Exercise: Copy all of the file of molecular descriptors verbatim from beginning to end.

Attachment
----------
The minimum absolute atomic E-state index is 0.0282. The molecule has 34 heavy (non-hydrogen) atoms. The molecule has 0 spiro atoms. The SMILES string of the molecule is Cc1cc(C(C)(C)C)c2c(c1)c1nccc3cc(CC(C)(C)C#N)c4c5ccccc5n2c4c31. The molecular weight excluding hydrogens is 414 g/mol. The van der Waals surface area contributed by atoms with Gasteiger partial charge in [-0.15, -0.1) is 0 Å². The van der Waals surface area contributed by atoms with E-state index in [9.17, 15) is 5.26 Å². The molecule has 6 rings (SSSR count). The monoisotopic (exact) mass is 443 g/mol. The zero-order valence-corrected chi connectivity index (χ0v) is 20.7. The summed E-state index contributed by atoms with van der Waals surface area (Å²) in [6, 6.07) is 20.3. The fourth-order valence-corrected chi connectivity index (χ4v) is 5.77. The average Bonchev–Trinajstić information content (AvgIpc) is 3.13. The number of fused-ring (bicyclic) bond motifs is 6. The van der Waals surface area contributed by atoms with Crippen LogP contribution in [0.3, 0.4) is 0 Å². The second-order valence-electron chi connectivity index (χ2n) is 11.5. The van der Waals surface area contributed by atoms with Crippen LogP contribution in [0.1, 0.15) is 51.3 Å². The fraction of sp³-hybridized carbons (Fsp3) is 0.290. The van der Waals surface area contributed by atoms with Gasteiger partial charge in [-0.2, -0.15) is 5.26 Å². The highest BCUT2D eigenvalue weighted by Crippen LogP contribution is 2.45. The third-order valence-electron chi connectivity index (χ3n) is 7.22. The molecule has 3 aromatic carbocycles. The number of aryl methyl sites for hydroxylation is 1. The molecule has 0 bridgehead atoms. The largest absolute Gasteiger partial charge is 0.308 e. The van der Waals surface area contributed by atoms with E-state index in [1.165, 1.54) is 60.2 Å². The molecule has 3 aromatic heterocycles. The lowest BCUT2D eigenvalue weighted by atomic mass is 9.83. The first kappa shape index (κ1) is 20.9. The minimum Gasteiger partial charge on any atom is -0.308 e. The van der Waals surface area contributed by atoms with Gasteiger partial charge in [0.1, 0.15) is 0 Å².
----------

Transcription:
The minimum absolute atomic E-state index is 0.0282. The molecule has 34 heavy (non-hydrogen) atoms. The molecule has 0 spiro atoms. The SMILES string of the molecule is Cc1cc(C(C)(C)C)c2c(c1)c1nccc3cc(CC(C)(C)C#N)c4c5ccccc5n2c4c31. The molecular weight excluding hydrogens is 414 g/mol. The van der Waals surface area contributed by atoms with Gasteiger partial charge in [-0.15, -0.1) is 0 Å². The van der Waals surface area contributed by atoms with E-state index in [9.17, 15) is 5.26 Å². The molecule has 6 rings (SSSR count). The monoisotopic (exact) mass is 443 g/mol. The zero-order valence-corrected chi connectivity index (χ0v) is 20.7. The summed E-state index contributed by atoms with van der Waals surface area (Å²) in [6, 6.07) is 20.3. The fourth-order valence-corrected chi connectivity index (χ4v) is 5.77. The average Bonchev–Trinajstić information content (AvgIpc) is 3.13. The number of fused-ring (bicyclic) bond motifs is 6. The van der Waals surface area contributed by atoms with Crippen LogP contribution in [0.3, 0.4) is 0 Å². The second-order valence-electron chi connectivity index (χ2n) is 11.5. The van der Waals surface area contributed by atoms with Crippen LogP contribution in [0.1, 0.15) is 51.3 Å². The fraction of sp³-hybridized carbons (Fsp3) is 0.290. The van der Waals surface area contributed by atoms with Gasteiger partial charge in [-0.2, -0.15) is 5.26 Å². The highest BCUT2D eigenvalue weighted by Crippen LogP contribution is 2.45. The third-order valence-electron chi connectivity index (χ3n) is 7.22. The molecule has 3 aromatic carbocycles. The number of aryl methyl sites for hydroxylation is 1. The molecule has 0 bridgehead atoms. The largest absolute Gasteiger partial charge is 0.308 e. The van der Waals surface area contributed by atoms with E-state index in [1.165, 1.54) is 60.2 Å². The molecule has 3 aromatic heterocycles. The lowest BCUT2D eigenvalue weighted by atomic mass is 9.83. The first kappa shape index (κ1) is 20.9. The minimum Gasteiger partial charge on any atom is -0.308 e. The van der Waals surface area contributed by atoms with Gasteiger partial charge in [0.1, 0.15) is 0 Å².